New youth representative ready for role
First female youth city councillor says she’s thrilled to be voice of peers
Barely two weeks on the job, Vaughan’s new Youth City Councillor is already busy representing her constituency while she breaks new ground.
Sabrina Bruno was sworn in Sept. 8, the fourth high schooler — and the first female — to take the post as the voice of Vaughan’s youth.
Being a pioneer is something the 16-year-old has accepted with poise and a sense of pride.
“I know we have two councillors and our mayor is a female, but that’s a rare circumstance,” Bruno said recently. “It feels good to show that females do have an interest in politics and can actually represent the youth of Vaughan.”
Even before taking her seat in council chambers for the first time, she was at work on a project aimed at putting youth issues onto the desks of the city’s decision-makers.
“(What) I want to do is try get the voice of the youth heard through me,” Bruno said. “I’ll present it to the Youth Cabinet and also to council.
“In my proposal I’m also trying to develop a way that the youth could better explain their concerns to the council, and suggest ideas to the cabinet using different methods.”
Bruno has long been active in her high school, Father Bressani CHS, serving as athletic council vice-president, sitting on the literacy and Increase the Peace councils, and playing on a number of sports teams.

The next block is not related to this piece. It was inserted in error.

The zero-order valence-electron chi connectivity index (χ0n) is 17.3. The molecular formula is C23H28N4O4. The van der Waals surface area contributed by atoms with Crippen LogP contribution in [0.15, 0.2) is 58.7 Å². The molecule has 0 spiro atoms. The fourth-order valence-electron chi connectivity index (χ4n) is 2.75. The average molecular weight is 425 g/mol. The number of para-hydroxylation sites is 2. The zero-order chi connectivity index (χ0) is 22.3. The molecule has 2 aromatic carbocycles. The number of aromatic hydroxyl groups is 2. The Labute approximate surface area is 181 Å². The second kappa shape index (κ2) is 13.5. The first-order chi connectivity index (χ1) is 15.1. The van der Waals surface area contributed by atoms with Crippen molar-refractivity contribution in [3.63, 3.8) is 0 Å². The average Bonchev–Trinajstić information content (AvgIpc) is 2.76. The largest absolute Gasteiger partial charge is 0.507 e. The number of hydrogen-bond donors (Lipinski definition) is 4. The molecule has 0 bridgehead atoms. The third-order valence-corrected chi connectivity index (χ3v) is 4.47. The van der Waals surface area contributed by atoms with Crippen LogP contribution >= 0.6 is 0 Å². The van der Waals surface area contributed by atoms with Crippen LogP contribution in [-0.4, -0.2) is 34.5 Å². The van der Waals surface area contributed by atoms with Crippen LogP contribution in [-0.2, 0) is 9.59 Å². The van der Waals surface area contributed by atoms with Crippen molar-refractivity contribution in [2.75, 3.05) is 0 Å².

She came across the opportunity to join council while reading through her course calendar, she said.
And, one of her close friends happens to be Mark Frisoli, Vaughan’s first youth city councillor.
“He told me a lot about it and he helped me get started,” Bruno said. “He brought me to Youth Cabinet meetings and then from there I met with (Regional Councillor) Mario Ferri, who gave me applications, and then I applied.”
As the youth councillor, Bruno will earn credit toward her high school diploma. Her term in office coincides with Bressani’s first semester, ending in February.
When Vaughan created the youth city councillor position in 2005, it was the first Canadian municipality to do so.
“It’s just all a learning experience for me,” she said. “This is all new to me as it would be with anyone.
“I just want to continue in the footsteps of the three previous youth councillors and hope for the best.”
A version of this article appears in print Sept. 26, 2008 on page 5.
Vaughan Today In print: September 26, 2008, page 5 Online: September 29, 2008 [link]